There is a long continuing debate on using SharePoint groups or Active Directory groups for SharePoint site access. Based on our own poll (in the nav bar to the right) and the one on SharePointEdu Tech, approximately 85-90% of admins use either Active Directory groups exclusively or partially for granting access.
My guess as to why? Because IT controls Active Directory and SharePoint. And IT knows Active Directory groups. One commenter over at SharePointEdu Tech points out that from a business user’s perspective, Active Directory groups stink (I am paraphrasing). And this is true for most companies that don’t have a handle on Active Directory group management.
Luckily, there are third party tools available to help IT keep the business users happy (as pointed out by a commenter near the end of the thread). Imanami’s GroupID is a great example of one of those tools. Since our expertise is Active Directory group management, it makes sense for us to share some best practices.
- Create Dynamic Active Directory Security Groups for those broad brushed groups. Anything that can be defined by a query against either Active Directory or any other data source. This eliminates the business user’s complaint that a group isn’t up to date. Active Directory usually knows your department, location, title, et cetera; query those attributes and as soon as it is updated, your group’s membership will automatically reflect it.
- Empower End-Users to Manage their Own Groups through Active Directory self service. Seriously, who knows who should have access more than the business owner? Give them the ability to add/remove members. Put workflow restrictions if you have to, but most likely you can trust the person managing the group & SharePoint site.
- Allow End Users to Request Membership in Active Directory Groups. This is trickier, you have to have the correct workflows in place or things can get out of control. Some groups should allow anyone in (the book club for example); some should require the approval of the group owner (new product team); while some should never allow an opt-in (the earnings committee).
- Restrict Nested Groups when offering self service. Want to get your permissions (not just to SharePoint but to anything) tied up in a big knot? Allow nested groups without some sort of IT oversight.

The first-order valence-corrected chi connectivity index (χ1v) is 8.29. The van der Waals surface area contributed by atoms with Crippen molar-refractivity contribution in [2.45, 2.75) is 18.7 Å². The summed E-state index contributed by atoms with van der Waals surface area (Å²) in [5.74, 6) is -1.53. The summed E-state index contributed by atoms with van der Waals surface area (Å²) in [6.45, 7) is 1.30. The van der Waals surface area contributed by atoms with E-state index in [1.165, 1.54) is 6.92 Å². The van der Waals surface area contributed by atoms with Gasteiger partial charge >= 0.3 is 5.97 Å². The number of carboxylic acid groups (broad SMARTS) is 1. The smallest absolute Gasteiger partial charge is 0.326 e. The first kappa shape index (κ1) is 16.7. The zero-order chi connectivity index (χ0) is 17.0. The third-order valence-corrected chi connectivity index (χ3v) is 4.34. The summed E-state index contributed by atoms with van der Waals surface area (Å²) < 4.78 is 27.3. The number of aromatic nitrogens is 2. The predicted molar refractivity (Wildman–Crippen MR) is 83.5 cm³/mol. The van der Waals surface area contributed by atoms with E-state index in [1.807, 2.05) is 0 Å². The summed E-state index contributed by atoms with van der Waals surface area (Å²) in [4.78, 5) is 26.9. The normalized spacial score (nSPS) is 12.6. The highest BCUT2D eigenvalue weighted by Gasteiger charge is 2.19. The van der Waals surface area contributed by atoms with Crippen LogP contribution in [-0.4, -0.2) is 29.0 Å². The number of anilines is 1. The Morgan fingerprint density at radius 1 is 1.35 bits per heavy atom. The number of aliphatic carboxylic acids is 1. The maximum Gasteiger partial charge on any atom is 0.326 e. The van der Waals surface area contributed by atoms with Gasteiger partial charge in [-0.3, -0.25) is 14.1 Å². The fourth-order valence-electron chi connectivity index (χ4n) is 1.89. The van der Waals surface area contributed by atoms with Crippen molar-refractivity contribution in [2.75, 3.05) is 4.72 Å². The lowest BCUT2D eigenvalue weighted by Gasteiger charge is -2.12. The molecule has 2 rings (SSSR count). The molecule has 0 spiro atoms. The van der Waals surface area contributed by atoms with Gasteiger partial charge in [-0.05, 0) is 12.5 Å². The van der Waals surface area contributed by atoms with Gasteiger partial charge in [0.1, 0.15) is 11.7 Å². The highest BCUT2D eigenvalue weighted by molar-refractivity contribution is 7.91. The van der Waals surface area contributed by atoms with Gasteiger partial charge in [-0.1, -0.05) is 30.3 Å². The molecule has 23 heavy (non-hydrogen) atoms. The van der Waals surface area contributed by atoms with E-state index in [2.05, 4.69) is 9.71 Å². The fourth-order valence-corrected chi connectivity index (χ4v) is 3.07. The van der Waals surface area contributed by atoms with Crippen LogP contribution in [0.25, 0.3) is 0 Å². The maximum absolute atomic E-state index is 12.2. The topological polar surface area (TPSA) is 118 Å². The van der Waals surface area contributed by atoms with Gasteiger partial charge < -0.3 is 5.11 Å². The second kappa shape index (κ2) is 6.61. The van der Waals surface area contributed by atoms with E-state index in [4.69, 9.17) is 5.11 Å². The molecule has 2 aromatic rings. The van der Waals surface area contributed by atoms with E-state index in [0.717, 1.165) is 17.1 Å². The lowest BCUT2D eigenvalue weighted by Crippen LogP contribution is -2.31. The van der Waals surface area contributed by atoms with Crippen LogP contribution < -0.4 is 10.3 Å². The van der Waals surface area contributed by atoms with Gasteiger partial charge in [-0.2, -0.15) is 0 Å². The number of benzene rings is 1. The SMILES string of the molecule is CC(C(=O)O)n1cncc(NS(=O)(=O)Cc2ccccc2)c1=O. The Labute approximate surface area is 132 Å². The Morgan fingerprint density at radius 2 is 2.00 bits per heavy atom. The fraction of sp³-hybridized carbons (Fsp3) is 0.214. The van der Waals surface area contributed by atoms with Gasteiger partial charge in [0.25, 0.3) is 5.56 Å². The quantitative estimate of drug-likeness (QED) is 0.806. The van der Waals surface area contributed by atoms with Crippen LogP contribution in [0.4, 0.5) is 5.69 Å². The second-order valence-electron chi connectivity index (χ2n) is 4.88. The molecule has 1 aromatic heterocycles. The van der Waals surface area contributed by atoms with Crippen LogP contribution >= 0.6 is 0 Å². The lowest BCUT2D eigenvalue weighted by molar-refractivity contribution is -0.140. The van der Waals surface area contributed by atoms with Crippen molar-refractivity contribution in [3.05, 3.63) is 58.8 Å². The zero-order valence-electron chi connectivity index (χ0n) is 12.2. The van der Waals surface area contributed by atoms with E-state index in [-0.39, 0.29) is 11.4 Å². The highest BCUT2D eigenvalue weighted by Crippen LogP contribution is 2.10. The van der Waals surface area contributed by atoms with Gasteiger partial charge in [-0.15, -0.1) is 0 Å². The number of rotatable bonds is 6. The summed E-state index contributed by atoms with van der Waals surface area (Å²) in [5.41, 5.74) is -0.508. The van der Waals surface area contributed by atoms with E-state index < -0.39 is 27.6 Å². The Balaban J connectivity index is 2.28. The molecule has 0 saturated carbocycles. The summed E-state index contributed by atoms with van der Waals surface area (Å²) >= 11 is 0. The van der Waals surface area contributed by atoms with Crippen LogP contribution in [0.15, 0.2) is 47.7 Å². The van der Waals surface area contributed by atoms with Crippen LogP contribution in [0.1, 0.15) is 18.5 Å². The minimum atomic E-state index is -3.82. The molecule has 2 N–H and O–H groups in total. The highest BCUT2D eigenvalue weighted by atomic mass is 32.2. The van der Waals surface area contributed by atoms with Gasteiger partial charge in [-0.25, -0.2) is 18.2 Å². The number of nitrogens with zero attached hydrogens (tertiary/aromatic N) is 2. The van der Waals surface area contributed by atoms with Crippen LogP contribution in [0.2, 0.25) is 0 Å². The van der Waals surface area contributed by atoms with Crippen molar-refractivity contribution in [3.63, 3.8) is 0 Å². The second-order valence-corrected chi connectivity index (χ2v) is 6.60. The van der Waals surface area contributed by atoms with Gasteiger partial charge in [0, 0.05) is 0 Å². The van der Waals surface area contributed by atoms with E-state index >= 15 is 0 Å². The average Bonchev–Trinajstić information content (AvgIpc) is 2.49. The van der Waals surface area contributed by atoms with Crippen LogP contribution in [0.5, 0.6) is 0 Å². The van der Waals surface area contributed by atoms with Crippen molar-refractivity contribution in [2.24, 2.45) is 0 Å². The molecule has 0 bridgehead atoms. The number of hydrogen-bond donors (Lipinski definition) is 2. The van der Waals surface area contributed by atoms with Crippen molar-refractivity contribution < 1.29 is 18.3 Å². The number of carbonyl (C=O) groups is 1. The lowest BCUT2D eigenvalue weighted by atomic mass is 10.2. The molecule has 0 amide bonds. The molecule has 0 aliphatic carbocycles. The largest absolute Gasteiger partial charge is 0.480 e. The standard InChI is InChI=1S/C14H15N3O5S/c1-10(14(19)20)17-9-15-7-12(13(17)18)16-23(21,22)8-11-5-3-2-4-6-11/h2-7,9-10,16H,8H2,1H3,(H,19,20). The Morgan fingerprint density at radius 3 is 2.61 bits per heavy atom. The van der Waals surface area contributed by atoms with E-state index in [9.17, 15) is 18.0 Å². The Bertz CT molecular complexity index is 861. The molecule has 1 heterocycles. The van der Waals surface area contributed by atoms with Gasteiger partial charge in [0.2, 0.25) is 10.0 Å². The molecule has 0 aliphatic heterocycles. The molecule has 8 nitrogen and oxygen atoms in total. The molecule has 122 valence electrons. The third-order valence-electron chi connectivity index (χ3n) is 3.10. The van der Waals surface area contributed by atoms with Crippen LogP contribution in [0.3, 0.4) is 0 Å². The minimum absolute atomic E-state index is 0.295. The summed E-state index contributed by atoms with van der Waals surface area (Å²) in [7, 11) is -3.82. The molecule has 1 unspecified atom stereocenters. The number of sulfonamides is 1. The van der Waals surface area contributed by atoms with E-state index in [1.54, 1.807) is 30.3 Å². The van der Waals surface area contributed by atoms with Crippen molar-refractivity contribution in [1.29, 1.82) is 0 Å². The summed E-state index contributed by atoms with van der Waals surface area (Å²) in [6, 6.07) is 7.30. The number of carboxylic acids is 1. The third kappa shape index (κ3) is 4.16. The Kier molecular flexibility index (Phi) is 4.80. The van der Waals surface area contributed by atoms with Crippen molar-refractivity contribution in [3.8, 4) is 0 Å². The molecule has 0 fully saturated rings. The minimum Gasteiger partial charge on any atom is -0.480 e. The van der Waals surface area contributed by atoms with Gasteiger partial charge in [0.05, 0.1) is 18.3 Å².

- Require Group Descriptions. Always. Nobody will ever be able to decipher what SG-OntBkClb means. At least make the group owner try to define it.
- Expire Un-Necessary Groups. Don’t delete them but make group owners periodically renew the groups if they want to keep them. Token bloat is not fun and being a member of SG-OntBKClb so that you have access to the list of recommended books from the Ontario Book Club that is never updated doesn’t help the business. Expire it and make the group owner renew it if it still has some value.
Following these tips should save both IT and the business time in managing SharePoint access. My mantra is always “Automate, then delegate, then help desk call“. Since there are very valid reasons to use Active Directory groups instead of SharePoint groups, it is essential that the business have tools to manage their own groups without running afoul of corporate standards. And those groups that IT controls should be trustworthy to the business.
Take a look at GroupID to see how all of this will work to help the business and IT work together to grant SharePoint access efficiently and accurately.
Jonathan BlackwellView Profile
Since 2012, Jonathan Blackwell, an engineer and innovator, has provided engineering leadership that has put GroupID at the forefront of group and user management for Active Directory and Azure AD environments. His experience in development, marketing, and sales allows Jonathan to fully understand the Identity market and how buyers think.